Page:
How do I get SSL?

If you don't have SSL set up at all - I would strongly suggest remedying that before anything else.

Most hosting companies will provide an SSL certificate for an annual cost (they come with various levels of protection between £10 and £600+ per year). Once you’ve purchased a certificate, you’ll need to set this up on your server - the process will vary depending on the type of web server your site sits on, but typically consists of…

  1. Generating a certificate request from your server - a unique bit of code that’s used to generate your certificate.

  2. Depending on the level of protection you’ll have to go through a number of validation steps - this can be as simple as uploading a file to your website, through to full vetting of your company formation.

  3. Once validated the SSL provider will generate a certificate file. You’ll then need to install this on your server and tell your website to use it.

If you don’t have the technical knowledge to take care of it yourself, get a trusted techie on the case for you. If you have a web agency on call it can save your time and effort to have them take care of this - it’s important to make sure it’s done right and will take the hassle out of renewals in future years.

Common problems

Once your SSL certificate is in place, there are still a few common pitfalls to be aware of to keep your site secure.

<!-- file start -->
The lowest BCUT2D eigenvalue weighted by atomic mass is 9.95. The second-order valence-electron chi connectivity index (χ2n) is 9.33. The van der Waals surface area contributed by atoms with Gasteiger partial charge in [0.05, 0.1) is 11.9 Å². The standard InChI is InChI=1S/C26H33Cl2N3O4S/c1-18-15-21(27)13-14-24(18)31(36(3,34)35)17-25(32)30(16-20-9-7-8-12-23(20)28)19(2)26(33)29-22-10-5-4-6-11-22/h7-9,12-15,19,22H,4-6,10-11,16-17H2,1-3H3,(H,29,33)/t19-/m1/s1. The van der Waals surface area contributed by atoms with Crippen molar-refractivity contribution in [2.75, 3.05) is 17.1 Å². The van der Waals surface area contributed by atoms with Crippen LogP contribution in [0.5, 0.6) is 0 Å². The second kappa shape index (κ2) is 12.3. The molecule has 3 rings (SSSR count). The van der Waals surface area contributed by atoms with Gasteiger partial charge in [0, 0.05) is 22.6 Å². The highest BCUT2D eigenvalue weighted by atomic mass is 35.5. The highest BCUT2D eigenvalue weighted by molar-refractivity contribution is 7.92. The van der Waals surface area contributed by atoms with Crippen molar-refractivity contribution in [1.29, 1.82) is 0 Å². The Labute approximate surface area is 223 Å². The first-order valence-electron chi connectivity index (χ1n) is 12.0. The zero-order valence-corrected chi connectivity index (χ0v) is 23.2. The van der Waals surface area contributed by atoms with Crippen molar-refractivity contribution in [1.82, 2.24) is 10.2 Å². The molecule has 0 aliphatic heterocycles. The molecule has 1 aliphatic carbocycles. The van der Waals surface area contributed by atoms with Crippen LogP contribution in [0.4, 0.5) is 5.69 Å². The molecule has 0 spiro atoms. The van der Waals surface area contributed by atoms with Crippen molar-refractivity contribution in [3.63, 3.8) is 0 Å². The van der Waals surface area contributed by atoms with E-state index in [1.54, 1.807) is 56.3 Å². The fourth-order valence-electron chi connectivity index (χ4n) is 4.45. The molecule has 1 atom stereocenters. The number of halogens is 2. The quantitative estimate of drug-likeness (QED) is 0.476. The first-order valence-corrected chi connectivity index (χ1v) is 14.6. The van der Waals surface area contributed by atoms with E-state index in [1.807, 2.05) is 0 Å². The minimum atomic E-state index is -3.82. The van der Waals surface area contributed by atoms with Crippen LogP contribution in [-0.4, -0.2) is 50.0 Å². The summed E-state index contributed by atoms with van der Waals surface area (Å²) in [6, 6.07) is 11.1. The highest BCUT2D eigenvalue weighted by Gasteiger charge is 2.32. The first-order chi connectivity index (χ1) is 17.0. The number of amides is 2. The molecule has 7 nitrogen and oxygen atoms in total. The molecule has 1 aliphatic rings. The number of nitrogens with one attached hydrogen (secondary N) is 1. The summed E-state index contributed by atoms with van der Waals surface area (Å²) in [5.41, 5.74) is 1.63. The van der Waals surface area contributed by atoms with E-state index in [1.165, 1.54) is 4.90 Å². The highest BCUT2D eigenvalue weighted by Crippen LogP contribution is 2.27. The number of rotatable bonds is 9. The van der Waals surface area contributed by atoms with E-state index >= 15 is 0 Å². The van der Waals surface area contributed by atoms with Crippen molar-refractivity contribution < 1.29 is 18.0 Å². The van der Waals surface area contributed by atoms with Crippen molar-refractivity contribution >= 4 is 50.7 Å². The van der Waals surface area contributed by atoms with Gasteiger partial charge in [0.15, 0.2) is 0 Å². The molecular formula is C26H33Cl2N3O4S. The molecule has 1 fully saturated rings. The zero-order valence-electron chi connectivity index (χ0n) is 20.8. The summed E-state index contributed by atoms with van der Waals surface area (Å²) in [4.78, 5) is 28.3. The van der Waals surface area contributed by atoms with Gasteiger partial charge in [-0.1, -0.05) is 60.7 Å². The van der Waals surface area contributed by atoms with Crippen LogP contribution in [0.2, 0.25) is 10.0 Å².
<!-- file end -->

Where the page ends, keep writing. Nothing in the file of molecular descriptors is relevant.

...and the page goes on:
Not forcing traffic to HTTPS

It may be that your SSL certificate is set up, and you can access it securely using the https:// address, but haven’t done anything to redirect traffic to the insecure http:// version. If people can still access the insecure version, even by accident, then you’re still leaving holes in your security.

Third-party scripts

If your website’s code includes third-party scripts - this could be including Google Fonts into your site, a Javascript library like jQuery, or even an integrated booking form - then you need to make sure these are brought in securely, using their own https:// address. If not, most web browsers will display a warning stating that the page isn’t fully secure.


Insecure content

Failing to renew

It’s an obvious one, but each year you will need to renew your SSL certificate - purchasing a renewal, and usually running through the usual setup process again. It’s easy to forget, or for the credit card you had it set up on to have expired, but if it lapses your site will be flagged up as insecure.

More involved technical server issues

Your SSL security can suffer if your server, or the network it sits on, is set up incorrectly. A very useful tool to check for any issues is the Qualys SSL Labs SSL Server Test which will give your website an overall rating from A+ to F, and flag up any problems that should be rectified.

SSL is business-critical

Setting up an SSL certificate on your website, and configuring it properly, isn’t just best practice, it’s advantageous to your business too. Ensure you have a sufficient certificate set up on your site to get the benefit and treat your customers' data with care they deserve.